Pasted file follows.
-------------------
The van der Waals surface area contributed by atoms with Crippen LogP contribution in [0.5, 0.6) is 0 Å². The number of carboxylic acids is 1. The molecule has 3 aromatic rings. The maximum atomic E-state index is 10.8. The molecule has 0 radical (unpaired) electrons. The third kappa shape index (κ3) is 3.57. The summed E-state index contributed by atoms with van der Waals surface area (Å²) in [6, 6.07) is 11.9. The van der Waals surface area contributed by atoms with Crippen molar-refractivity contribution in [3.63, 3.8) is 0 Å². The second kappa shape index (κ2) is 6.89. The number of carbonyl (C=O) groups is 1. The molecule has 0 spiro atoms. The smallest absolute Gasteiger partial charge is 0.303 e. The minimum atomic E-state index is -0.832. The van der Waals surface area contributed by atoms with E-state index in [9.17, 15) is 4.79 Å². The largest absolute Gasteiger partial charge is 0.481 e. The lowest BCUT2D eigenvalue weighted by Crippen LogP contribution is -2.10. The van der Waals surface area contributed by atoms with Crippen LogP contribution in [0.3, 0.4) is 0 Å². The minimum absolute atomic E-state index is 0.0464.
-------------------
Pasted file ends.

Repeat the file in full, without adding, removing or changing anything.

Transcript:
The van der Waals surface area contributed by atoms with Crippen LogP contribution in [0.5, 0.6) is 0 Å². The number of carboxylic acids is 1. The molecule has 3 aromatic rings. The maximum atomic E-state index is 10.8. The molecule has 0 radical (unpaired) electrons. The third kappa shape index (κ3) is 3.57. The summed E-state index contributed by atoms with van der Waals surface area (Å²) in [6, 6.07) is 11.9. The van der Waals surface area contributed by atoms with Crippen molar-refractivity contribution in [3.63, 3.8) is 0 Å². The second kappa shape index (κ2) is 6.89. The number of carbonyl (C=O) groups is 1. The molecule has 0 spiro atoms. The smallest absolute Gasteiger partial charge is 0.303 e. The minimum atomic E-state index is -0.832. The van der Waals surface area contributed by atoms with E-state index in [9.17, 15) is 4.79 Å². The largest absolute Gasteiger partial charge is 0.481 e. The lowest BCUT2D eigenvalue weighted by Crippen LogP contribution is -2.10. The van der Waals surface area contributed by atoms with Crippen LogP contribution in [0.3, 0.4) is 0 Å². The minimum absolute atomic E-state index is 0.0464.